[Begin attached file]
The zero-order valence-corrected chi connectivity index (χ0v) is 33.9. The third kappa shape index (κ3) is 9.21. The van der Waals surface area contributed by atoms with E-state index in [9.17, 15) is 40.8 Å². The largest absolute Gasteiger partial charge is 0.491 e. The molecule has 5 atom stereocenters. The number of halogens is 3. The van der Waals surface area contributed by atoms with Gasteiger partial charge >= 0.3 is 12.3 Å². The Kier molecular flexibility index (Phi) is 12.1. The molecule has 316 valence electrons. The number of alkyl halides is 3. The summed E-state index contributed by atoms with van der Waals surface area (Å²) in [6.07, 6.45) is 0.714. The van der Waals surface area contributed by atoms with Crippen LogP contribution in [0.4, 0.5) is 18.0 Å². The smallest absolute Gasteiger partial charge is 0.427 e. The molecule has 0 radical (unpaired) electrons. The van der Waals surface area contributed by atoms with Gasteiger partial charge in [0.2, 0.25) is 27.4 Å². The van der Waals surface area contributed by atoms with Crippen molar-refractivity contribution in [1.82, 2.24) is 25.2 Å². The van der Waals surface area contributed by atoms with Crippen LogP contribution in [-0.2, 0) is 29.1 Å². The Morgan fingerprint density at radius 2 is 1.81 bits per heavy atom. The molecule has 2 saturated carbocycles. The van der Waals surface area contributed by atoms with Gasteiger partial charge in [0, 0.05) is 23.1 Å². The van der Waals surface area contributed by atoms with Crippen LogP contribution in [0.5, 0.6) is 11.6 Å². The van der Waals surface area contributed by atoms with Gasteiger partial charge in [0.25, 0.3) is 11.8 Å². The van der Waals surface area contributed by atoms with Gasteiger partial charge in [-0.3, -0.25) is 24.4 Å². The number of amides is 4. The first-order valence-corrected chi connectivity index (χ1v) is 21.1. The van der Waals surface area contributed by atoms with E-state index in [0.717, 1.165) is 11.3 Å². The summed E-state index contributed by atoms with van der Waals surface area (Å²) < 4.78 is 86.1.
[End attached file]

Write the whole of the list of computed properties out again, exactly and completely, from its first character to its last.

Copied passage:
The zero-order valence-corrected chi connectivity index (χ0v) is 33.9. The third kappa shape index (κ3) is 9.21. The van der Waals surface area contributed by atoms with E-state index in [9.17, 15) is 40.8 Å². The largest absolute Gasteiger partial charge is 0.491 e. The molecule has 5 atom stereocenters. The number of halogens is 3. The van der Waals surface area contributed by atoms with Gasteiger partial charge >= 0.3 is 12.3 Å². The Kier molecular flexibility index (Phi) is 12.1. The molecule has 316 valence electrons. The number of alkyl halides is 3. The summed E-state index contributed by atoms with van der Waals surface area (Å²) in [6.07, 6.45) is 0.714. The van der Waals surface area contributed by atoms with Crippen LogP contribution in [0.4, 0.5) is 18.0 Å². The smallest absolute Gasteiger partial charge is 0.427 e. The molecule has 0 radical (unpaired) electrons. The van der Waals surface area contributed by atoms with Gasteiger partial charge in [0.2, 0.25) is 27.4 Å². The van der Waals surface area contributed by atoms with Crippen molar-refractivity contribution in [1.82, 2.24) is 25.2 Å². The van der Waals surface area contributed by atoms with Crippen LogP contribution in [-0.2, 0) is 29.1 Å². The Morgan fingerprint density at radius 2 is 1.81 bits per heavy atom. The molecule has 2 saturated carbocycles. The van der Waals surface area contributed by atoms with Gasteiger partial charge in [0, 0.05) is 23.1 Å². The van der Waals surface area contributed by atoms with Crippen LogP contribution in [0.5, 0.6) is 11.6 Å². The van der Waals surface area contributed by atoms with Gasteiger partial charge in [0.25, 0.3) is 11.8 Å². The van der Waals surface area contributed by atoms with Gasteiger partial charge in [-0.3, -0.25) is 24.4 Å². The number of amides is 4. The first-order valence-corrected chi connectivity index (χ1v) is 21.1. The van der Waals surface area contributed by atoms with E-state index in [0.717, 1.165) is 11.3 Å². The summed E-state index contributed by atoms with van der Waals surface area (Å²) < 4.78 is 86.1.